How did the Democratic Party get here? How did the party of Franklin Roosevelt, Harry Truman and John F. Kennedy drift so far from the foreign policy and national security principles and policies that were at the core of its identity and its purpose?That someone as respected as Joe Lieberman is making this argument is valuable. But unfortunately, the Democratic Party of today is likely to reject the notion of a Democratic Party foriegn policy where we see our enemies as enemies and not victims of the United States.
This worldview began to come apart in the late 1960s, around the war in Vietnam. In its place, a very different view of the world took root in the Democratic Party. Rather than seeing the Cold War as an ideological contest between the free nations of the West and the repressive regimes of the communist world, this rival political philosophy saw America as the aggressor – a morally bankrupt, imperialist power whose militarism and "inordinate fear of communism" represented the real threat to world peace.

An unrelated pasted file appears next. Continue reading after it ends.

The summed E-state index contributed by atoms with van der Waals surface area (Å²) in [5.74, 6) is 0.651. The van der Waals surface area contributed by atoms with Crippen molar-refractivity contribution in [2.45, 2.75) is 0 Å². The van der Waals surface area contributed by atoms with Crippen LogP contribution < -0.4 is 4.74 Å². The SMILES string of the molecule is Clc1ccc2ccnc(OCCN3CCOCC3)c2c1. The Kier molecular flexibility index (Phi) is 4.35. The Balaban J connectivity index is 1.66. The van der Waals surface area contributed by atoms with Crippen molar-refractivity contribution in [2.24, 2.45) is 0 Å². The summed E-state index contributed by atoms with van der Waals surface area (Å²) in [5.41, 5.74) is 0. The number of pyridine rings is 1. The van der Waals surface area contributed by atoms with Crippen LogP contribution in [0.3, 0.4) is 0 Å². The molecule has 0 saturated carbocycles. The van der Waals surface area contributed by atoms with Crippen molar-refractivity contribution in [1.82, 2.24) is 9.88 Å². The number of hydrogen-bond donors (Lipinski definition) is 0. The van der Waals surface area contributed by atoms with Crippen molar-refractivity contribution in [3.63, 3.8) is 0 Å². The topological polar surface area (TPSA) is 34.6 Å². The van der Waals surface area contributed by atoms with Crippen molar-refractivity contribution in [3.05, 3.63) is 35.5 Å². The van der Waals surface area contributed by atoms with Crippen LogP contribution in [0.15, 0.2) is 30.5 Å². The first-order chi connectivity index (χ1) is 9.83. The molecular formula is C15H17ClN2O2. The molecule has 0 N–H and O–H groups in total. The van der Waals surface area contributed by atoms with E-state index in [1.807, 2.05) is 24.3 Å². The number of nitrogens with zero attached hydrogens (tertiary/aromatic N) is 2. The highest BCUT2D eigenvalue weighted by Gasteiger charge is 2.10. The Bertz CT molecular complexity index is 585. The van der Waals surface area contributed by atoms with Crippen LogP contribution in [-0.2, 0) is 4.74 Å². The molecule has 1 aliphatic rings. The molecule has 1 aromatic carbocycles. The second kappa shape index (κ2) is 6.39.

It argued that the Soviets and their allies were our enemies not because they were inspired by a totalitarian ideology fundamentally hostile to our way of life, or because they nursed ambitions of global conquest. Rather, the Soviets were our enemy because we had provoked them, because we threatened them, and because we failed to sit down and accord them the respect they deserved. In other words, the Cold War was mostly America's fault.
Of course that leftward lurch by the Democrats did not go unchallenged. Democratic Cold Warriors like Scoop Jackson fought against the tide. But despite their principled efforts, the Democratic Party through the 1970s and 1980s became prisoner to a foreign policy philosophy that was, in most respects, the antithesis of what Democrats had stood for under Roosevelt, Truman and Kennedy.
Wednesday, May 21, 2008
Joe Lieberman on the Democratic Party
Joe Lieberman has an outstanding op-ed on the state of the Democratic Party and foriegn policy, it starts: